Sean O'Grady: Unions risk becoming as irrelevant in the public sector as in the private

Most private-sector workers gave up on decent pensions and job security decades ago
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The Independent Online

Like a good general, a union leader must judge his territory carefully, marshal his forces skilfully and fight only those battles that can be won. Just like Arthur Scargill didn't when he sacrificed the National Union of Mineworkers in the bitter war of attrition that was the great strike of 1984-85. The present generation of public-sector union leaders are in danger of following King Arthur and his flying pickets into oblivion. The territory they are choosing to fight on – public-sector pensions – is especially unpromising, a senseless assault on a steep salient of hostile public opinion. Thus will Mark Serwotka, the leader of the civil service union, and the most ideologically driven and politically asinine of the union top brass, finish the job Arthur Scargill started: He will render the unions as irrelevant in the public sector as they are now in the private arena. A tragedy, and an avoidable one.

Most private-sector workers gave up going on strike, decent pensions and job security decades ago. With varying degrees of resentment they do not see why those who happen to work for the state should still enjoy such luxuries, and certainly not when public-sector salaries, which used to lag way behind, have caught up. Given that the great majority of the UK workforce works for private companies – about 25 million against only five million working for the state in one form or another – the weight of public opinion on this matter is pretty much pre-determined.

Of course if, as the unions suggest, the lowest paid were indeed being victimised by this millionaires' Cabinet the public might have some sympathy, if grudging. We forget now that the public often felt guilty about the miners' tough and dangerous working conditions – one important reason why the miners won their fights in the 1970s and still enjoyed some wider support in the 1980s. We are not such a selfish people. But this time round the appeal to compassion cannot be easily made: Coalition ministers, via the Hutton report, have guaranteed that no one earning less than £15,000 will be affected. Taking a career average for pension payments rather than final salaries also helps those on relatively modest, steady salaries through their working lives, rather than those at the very top.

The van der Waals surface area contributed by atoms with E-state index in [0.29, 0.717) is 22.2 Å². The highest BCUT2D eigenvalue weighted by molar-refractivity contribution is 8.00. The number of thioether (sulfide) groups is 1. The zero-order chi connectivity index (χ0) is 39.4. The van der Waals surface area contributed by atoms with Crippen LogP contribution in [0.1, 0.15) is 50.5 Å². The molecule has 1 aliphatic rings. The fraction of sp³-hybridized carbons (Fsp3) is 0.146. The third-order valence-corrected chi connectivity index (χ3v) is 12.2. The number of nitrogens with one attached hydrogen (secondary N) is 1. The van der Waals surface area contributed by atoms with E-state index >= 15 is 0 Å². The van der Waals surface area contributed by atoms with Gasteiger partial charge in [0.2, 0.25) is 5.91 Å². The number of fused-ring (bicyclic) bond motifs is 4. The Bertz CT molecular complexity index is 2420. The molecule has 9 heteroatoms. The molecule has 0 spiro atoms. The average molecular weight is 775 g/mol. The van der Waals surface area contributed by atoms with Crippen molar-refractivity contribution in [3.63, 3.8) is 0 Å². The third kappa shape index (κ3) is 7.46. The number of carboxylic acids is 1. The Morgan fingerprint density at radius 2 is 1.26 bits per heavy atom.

"Fairness" is a powerful armament in any war, but what is fair here? Fair that a local authority "chief executive" can retire early on a six-figure pension? Fair that a hotel cleaner, a minicab driver or an apprentice on low pay has to pay tax to keep retired permanent secretaries, rail regulators, hospital administrators, outreach workers, heads of media, prison governors and ambassadors in some style? The greed of a few has given public-sector pensions, typically a few thousand pounds a year, a bad name. And what about the millions who have no retirement plan of any kind, and are wholly dependent on the state pension? The Coalition has restored the earnings link for them, an expensive commitment. Should we spend precious public funds on that and eradicating pensioner poverty – or on making sure Mervyn King, Mark Thompson and George Osborne, to name but three public servants, will want for nothing in their sunset years? It all makes the strikes look like pure self-interest.

The unions must make a tactical retreat now, the better to muster for a defence of job cuts and vital services the public does support, especially the NHS. That is a fight they can, and must, win (even Nick Clegg managed to). Unlike the miners in 1973, the teachers cannot bring the country to a halt and turn the lights out. Mild inconvenience is the most the public will feel – sufficient to add to the resentment but not painful enough to warrant a cave-in. The class war may soon be won by the Tories, almost without their trying. Lions and donkeys spring to mind.